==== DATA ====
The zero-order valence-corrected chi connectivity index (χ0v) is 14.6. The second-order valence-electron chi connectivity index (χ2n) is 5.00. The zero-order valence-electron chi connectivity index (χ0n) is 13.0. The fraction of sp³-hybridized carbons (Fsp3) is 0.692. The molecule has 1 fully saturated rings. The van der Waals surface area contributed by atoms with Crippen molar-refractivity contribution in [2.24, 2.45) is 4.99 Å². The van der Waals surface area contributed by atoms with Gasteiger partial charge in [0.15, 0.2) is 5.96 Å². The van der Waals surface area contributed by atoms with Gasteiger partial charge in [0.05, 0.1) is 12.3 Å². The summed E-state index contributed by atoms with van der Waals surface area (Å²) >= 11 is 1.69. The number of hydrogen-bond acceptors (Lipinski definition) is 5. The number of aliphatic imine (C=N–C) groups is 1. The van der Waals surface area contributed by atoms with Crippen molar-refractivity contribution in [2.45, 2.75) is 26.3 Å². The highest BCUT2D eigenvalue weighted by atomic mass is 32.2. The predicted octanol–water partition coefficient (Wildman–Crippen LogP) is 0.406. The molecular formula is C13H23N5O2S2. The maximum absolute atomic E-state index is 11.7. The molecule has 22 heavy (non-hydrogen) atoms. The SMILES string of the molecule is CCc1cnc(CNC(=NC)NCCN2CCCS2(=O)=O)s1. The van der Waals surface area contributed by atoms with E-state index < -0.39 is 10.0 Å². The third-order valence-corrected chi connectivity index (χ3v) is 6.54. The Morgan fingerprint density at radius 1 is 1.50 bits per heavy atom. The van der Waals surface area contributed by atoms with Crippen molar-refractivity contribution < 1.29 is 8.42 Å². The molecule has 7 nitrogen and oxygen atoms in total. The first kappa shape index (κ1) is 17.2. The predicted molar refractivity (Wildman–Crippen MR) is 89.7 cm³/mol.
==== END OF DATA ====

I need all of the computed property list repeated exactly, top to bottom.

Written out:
The zero-order valence-corrected chi connectivity index (χ0v) is 14.6. The second-order valence-electron chi connectivity index (χ2n) is 5.00. The zero-order valence-electron chi connectivity index (χ0n) is 13.0. The fraction of sp³-hybridized carbons (Fsp3) is 0.692. The molecule has 1 fully saturated rings. The van der Waals surface area contributed by atoms with Crippen molar-refractivity contribution in [2.24, 2.45) is 4.99 Å². The van der Waals surface area contributed by atoms with Gasteiger partial charge in [0.15, 0.2) is 5.96 Å². The van der Waals surface area contributed by atoms with Gasteiger partial charge in [0.05, 0.1) is 12.3 Å². The summed E-state index contributed by atoms with van der Waals surface area (Å²) >= 11 is 1.69. The number of hydrogen-bond acceptors (Lipinski definition) is 5. The number of aliphatic imine (C=N–C) groups is 1. The van der Waals surface area contributed by atoms with Crippen molar-refractivity contribution in [2.45, 2.75) is 26.3 Å². The highest BCUT2D eigenvalue weighted by atomic mass is 32.2. The predicted octanol–water partition coefficient (Wildman–Crippen LogP) is 0.406. The molecular formula is C13H23N5O2S2. The maximum absolute atomic E-state index is 11.7. The molecule has 22 heavy (non-hydrogen) atoms. The SMILES string of the molecule is CCc1cnc(CNC(=NC)NCCN2CCCS2(=O)=O)s1. The van der Waals surface area contributed by atoms with E-state index < -0.39 is 10.0 Å². The third-order valence-corrected chi connectivity index (χ3v) is 6.54. The Morgan fingerprint density at radius 1 is 1.50 bits per heavy atom. The van der Waals surface area contributed by atoms with Crippen molar-refractivity contribution < 1.29 is 8.42 Å². The molecule has 7 nitrogen and oxygen atoms in total. The first kappa shape index (κ1) is 17.2. The predicted molar refractivity (Wildman–Crippen MR) is 89.7 cm³/mol.